Source: The Scotsman, 19th August 1907NB - The reporter was somewhat confused. Aberdeen did not equalise from the penalty, they went 2-0 ahead. The Clyde defence was hard pressed, and the ball appeared to strike one of the Clyde men on the arm. However, the referee thought otherwise, and awarded the Aberdeen a penalty. Halkett took the kick, but Mason managed to stop the ball, which rebounded in the direction of Halkett, who had little difficulty in placing it in the net.
Source: Aberdeen Daily Journal, 19th August 1907
An Auspicious Opening.When Aberdeen opened with Dundee on Thursday night, and the latter were at full strength, our side had several notable absentees, and suffered accordingly. Much - perhaps a great deal too much - was expected of the Aberdeen in this game, and they failed to impress those who were with them, and gave considerable disappointment to the supporters at home. It will always be a big pill to swallow - a defeat from Dundee - no matter by how many goals it may be, so long as the present keen rivalry exists. The defeat was keenly felt at Pittodrie, and the anxiety to win on Saturday, when the real opening took place, was clearly depicted on every face. Another disturbing element was the fact that the whole side could not be called on. Tom Murray was suffering from a chill, and the ban of suspension is still over W. Low. These were the prime factors in disturbing the equanimity of the directors and officials. We had our doubts as to the experiment which was tried against the Clyde in remodeling the front line, which, in our opinion, was not a great success during the first period, but came on better in the second half. The Clyde had a fine win over Partick Thistle on Thursday night to start with, and they stepped on to Pittodrie on Saturday confident of breaking the spell of bad fortune which has followed them on their visits to the Granite City. Comparing the teams as they came out on the field, we should estimate that Clyde averaged a good few pounds in weight per man over Aberdeen. Eager eyes were cast for the new men who made their first appearance this season, but their stature failed to favourably impress those around the enclosure.
The Play.Play started shortly after four, with Aberdeen playing towards the west goal, and shaping wonderfully well. A clever bit of work by Muir let Lennie off, and his express shot made Mason squirm and only partially clear, so that Macdonald had a soft goal in less than seven minutes' time. The home side pressed for a short spell and then fell away. By this falling away we had an opportunity of judging how the defence would shape. Macintosh had watched Murray in the practice games, and he was always master, while Hume did most useful work against McCartney. Clyde's innings having ended without a score, Aberdeen made an effort to increase theirs. Unsuccessful for a time, they were eventually awarded a doubtful penalty, which Halket converted. Though not altogether pleased with the decision, Gilligan deserved more than a talking to for kicking Lennie, as the left winger was a passenger after that. Hume brought Graham down inside the line just on half-time, and 'Macfarlane saved a great shot. A run by Murray, which he squared in fine style, culminated in a goal for Clyde within three minutes of the resumption. Aberdeen were seen to better advantage after this, as O'Hagan partnered Lennie, while Muir crossed to Macdonald, and Simpson went to centre. Some beautiful work was witnessed, and only the stubborn defence of the Clyde kept them out. Lennie eventually capped a nice run on the left by beating Mason, and at this point the scoring finished.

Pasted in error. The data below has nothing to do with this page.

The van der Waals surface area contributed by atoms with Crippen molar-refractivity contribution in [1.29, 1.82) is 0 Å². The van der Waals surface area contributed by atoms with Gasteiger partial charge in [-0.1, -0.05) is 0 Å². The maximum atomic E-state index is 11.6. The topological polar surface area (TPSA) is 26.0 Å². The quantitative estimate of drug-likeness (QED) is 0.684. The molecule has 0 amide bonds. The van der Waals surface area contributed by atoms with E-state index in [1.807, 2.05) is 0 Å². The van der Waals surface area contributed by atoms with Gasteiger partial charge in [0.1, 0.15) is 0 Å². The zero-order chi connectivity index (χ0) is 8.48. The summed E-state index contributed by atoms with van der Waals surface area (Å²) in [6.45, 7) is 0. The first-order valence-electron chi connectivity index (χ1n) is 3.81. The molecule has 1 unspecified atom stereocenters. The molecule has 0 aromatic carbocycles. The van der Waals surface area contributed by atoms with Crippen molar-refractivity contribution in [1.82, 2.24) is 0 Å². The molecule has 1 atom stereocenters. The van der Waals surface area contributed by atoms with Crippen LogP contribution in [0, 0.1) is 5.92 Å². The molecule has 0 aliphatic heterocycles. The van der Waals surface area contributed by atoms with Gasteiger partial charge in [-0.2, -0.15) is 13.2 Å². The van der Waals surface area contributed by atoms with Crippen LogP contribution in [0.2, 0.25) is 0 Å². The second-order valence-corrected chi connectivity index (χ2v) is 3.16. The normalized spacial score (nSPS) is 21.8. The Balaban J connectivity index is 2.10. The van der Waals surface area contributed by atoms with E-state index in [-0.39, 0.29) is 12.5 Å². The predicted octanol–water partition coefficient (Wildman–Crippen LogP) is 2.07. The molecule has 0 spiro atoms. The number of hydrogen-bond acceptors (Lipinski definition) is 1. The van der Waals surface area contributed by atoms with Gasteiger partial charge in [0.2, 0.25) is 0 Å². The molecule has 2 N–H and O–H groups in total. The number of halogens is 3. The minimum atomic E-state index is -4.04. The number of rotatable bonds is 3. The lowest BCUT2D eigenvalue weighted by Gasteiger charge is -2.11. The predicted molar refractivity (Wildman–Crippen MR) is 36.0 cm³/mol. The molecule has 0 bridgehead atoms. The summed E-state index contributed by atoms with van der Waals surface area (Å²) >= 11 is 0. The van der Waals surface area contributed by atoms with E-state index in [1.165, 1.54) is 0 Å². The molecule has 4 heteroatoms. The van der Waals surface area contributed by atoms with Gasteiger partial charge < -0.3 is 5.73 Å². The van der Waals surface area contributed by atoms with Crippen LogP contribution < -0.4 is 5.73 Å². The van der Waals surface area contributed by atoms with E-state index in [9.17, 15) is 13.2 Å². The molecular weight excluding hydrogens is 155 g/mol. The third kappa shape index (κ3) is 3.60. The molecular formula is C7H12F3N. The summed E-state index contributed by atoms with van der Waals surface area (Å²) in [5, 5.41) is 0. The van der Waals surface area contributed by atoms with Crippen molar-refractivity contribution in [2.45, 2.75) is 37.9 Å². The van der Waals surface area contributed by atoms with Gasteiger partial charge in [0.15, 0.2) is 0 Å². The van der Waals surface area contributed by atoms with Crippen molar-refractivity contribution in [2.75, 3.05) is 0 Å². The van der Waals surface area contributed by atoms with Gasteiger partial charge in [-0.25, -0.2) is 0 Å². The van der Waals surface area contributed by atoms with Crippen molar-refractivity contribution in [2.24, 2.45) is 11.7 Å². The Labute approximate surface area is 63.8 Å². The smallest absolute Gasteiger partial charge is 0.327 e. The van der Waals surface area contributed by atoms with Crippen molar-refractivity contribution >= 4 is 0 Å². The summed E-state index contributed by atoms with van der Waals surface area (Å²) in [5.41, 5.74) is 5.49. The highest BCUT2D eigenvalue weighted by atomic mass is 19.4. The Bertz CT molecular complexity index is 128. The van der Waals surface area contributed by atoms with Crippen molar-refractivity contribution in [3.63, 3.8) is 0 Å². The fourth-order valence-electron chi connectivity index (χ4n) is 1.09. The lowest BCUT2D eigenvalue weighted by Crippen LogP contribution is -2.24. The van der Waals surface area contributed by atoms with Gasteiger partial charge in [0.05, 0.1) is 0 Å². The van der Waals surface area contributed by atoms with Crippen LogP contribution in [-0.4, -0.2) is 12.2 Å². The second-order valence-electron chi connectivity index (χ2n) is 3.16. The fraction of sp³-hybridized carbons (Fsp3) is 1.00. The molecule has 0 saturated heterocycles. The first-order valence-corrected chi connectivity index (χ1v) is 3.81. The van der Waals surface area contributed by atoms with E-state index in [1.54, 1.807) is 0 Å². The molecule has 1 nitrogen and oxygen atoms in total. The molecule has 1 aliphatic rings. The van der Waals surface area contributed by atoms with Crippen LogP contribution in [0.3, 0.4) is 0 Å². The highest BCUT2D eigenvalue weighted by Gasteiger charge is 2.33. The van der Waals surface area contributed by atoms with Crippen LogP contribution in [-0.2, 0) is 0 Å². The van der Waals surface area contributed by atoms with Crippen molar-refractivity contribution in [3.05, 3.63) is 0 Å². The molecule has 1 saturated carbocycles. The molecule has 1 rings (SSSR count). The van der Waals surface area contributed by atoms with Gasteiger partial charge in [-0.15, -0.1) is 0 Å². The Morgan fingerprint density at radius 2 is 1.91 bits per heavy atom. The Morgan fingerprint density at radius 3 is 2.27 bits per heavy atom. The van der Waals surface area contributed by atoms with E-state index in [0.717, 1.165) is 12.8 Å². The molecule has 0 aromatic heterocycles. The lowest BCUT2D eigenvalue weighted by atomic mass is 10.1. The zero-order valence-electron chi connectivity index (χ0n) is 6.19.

The Players.Prominent amongst the visitors were McCartney at outside right, McDiarmid at half, and Gilligan and Watson at back. Mason saved well when let alone, but he got two lessons from Macfarlane as to how best to save penalties and get rid of the ball quickly. "Rab" who was in his best vein on Saturday, and saved some lovely shots, already seems to have a perfect understanding with his backs. Macintosh and Hume are improving by acquaintanceship, while Halket was the leader of the halves. Drain is not a smasher like Strang, but he feeds his forwards better, and is a more dangerous shot. Wilson worked hard, and by playing him at half should come a bit. The forwards were spasmodic in their combination, but their weakness lay in centre, which was not properly filled at any time. Once they get settled down to one another we should get better results than that of Saturday, and of this more anon.
Chatty BitsAberdeen drew £176 at the gates and stands on Saturday, which is the biggest opening day drawings they have yet taken. Clyde were a goal better on Saturday than they were on their last visit to Pittodrie. Lennie got a nasty kick on Saturday, but it is expected he will be fit by this week to meet the Rangers. It is most unfortunate that Aberdeen should have been de¬prived of Murray's services at the opening match. Nobody was more disappointed than the Middlesbrough player himself. Wilson's initial appearance at half-back for Aberdeen was voted a success. If he would just keep his place, we think Wilson will make a class man for the middle line. The refereeing on Saturday was all that could be desired, and Mr. Jackson required no protection on this occasion while leaving the grounds. There is an agitation to get up a special train for Glasgow this week to see the game at Ibrox. Our old friend, Tom Ruddiman, was unfortunate in his first game with Port-Glasgow, being hurt early in the second half. The season does not begin in England for a fortnight yet. Dunfermline Athletic have taken the fancy of the critics, and they are looked on as one of the best teams in the Northern League at present.
Source: Bon-Accord, 22nd August 1907